This post is by way of sharing a blog on the Creative Wiltshire website.
The blog began life as a series of Facebook posts by Carole Bent, partner in the David Bent Studio. Carole set out, in the lull following Open Studios in September, to use Facebook to celebrate some of Swindon’s artists and to showcase ‘what an artist’s wife and partner bought’.
‘The possibility of exhibiting these with a friend in a similar position was discussed, but time flew by.
In 2018, Carole decided that a positive and accessible way to share the work would be virtually, on Facebook. Her personal and positive approach aimed to brighten up the dark month of November and to help to shine a light on some of the great talent close to home.’
So the lovely blog put together by Creative Wiltshire brings Carole’s posts together with some context about Carole herself.
Of course I’ve written about some of the artists Carole showcased on this blog – often several times over the years. So what follows is merely a list of quick links to those posts. But DO, DO, DO check out the full blog linked above to read about others that I’ve not covered.
Years ago, in my early years in Swindon, I recall going to the Arts Centre in Swindon and there being an old-fashioned vending machine there. You put your £1 coin and out popped a little box of art. Oh I thought this was simply the best thing. I still have the mini art works I got from that vending machine collected together in a display box.
But then the winds of changed blew: the Arts Centre was re-furbed (TBH I preferred it before) and the art box disappeared. *sad face*
But Lo! Some years later, visiting artists during Swindon Open Studies, I went to the home/studio of Tim Carroll. And – to my delight – there on the wall in the hall was an art box vending machine. Yay! Not the one I remember but another one. It turns out there was more than one back in the day.
‘ In collaboration with likeminded artist Gordon Dickinson, we found old KitKat and condom vending machines and converted them into one-pound coin operated dispensing machines of original art. These were a great success. We had several machines around town – in The Beehive, The Victoria and the Arts Centre. The pressure of producing hundreds of small art objects each month and keeping the machines operating smoothly eventually proved too much for us and the only machine still in action today is at my house.’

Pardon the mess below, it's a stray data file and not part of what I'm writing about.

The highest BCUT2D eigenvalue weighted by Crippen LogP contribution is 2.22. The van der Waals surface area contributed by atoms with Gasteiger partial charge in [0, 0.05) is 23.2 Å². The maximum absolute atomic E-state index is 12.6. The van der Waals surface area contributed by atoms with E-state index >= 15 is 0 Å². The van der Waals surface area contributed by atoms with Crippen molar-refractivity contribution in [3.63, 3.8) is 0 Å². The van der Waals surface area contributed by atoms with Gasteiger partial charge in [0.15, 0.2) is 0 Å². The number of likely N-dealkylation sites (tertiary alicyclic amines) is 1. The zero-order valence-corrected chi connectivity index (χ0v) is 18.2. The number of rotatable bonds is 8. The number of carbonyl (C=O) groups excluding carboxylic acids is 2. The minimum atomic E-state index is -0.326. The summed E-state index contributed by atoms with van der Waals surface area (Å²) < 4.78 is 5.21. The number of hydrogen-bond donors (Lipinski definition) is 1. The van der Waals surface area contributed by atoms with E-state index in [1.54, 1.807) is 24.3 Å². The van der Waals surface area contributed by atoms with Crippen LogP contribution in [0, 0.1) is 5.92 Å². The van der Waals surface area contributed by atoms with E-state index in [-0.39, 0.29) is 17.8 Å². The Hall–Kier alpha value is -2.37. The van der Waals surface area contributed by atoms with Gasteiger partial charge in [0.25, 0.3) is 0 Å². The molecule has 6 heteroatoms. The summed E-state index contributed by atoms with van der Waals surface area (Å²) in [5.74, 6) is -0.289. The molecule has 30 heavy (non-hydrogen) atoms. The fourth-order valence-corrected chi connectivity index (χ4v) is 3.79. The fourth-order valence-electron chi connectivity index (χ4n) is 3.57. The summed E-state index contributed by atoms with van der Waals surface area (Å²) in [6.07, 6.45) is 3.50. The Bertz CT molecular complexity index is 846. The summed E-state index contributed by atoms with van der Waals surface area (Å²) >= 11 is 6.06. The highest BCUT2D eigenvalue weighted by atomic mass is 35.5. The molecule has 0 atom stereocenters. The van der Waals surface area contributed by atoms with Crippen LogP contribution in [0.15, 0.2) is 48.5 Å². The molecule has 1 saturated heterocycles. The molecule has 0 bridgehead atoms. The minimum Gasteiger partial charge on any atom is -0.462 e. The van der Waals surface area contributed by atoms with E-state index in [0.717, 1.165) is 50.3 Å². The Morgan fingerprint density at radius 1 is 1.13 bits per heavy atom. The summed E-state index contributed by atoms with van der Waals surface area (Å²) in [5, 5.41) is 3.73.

Swindon Open Studios
The fantastic community art event that is Swindon Open Studios is coming next month. Dates below. Brochures in the library and all over Old Town including the museum and art gallery. My favourite artists are taking part, including Tim Carroll, Ken White and David Bent. And many more besides! Check the website and the brochure to find out who’s doing what and when and where.
Since the first open studios fifteen years ago, the event has taken place annually, being organised by a committee of volunteers since 2008. After that the committee settled upon September as a good month because it didn’t clash with any other open studios events in the area.
It’s held over two weekends in September, to give flexibility to visitors, some of whom visit a few studios of their choosing one weekend. Though others try and visit all 60 odd studios over two weekends. It’s now a permanent fixture on the cultural scene in Swindon, attracting more visitors each year.
Email: firstname.lastname@example.org or Call 07768 917466
The arts and crafts fair has a super selection of stuff. Among those represented are Tim Carroll – a great opportunity to get a copy of his 100 views of Swindon book. Just the best gift for someone – or a treat for yourself.
I was keen to get to see David to get a good gander at one of his latest aviation related works: ‘Circus’ – having only had a glimpse of it until now. So here it is with its artist.
But what and who I particularly want to talk about in this post is Tim Carroll, some of his work, and his book ‘100 Views of Swindon’.
Tim’s work came onto horizon some time ago now – well before I knew him – when I bought a small piece of his from Artsite and the Post Modern. I hung my nose over it for long enough and hemmed and hawed so in the end I bought it – despite being skint. I love it. I’m can’t explain why – I just do. And – as I’ve explained in this post – that’s enough! As far as I’m concerned anyway. Here it is:
Tim uses this motif a lot – sometimes in ceramic form. Others in painted form. Sometime they are more rounded – but I like the angular nature of this one. I like to think of then as synchronized swimmers.
100 views of Swindon
The other thing I wanted to talk about on here is Tim’s 100 views of Swindon. Doing a Ronseal this is exactly what it says it is: a collection of paintings that comprises 100 personal and intimate views of Swindon. #obvs
I love these paintings. I love the style and I love the colours. And yes, I love them because they’re of Swindon. I also love because they don’t focus on the iconic and what one might consider to be the picturesque but rather prosaic, everyday Swindon scenes. The ones that we see all the time but yet rarely notice.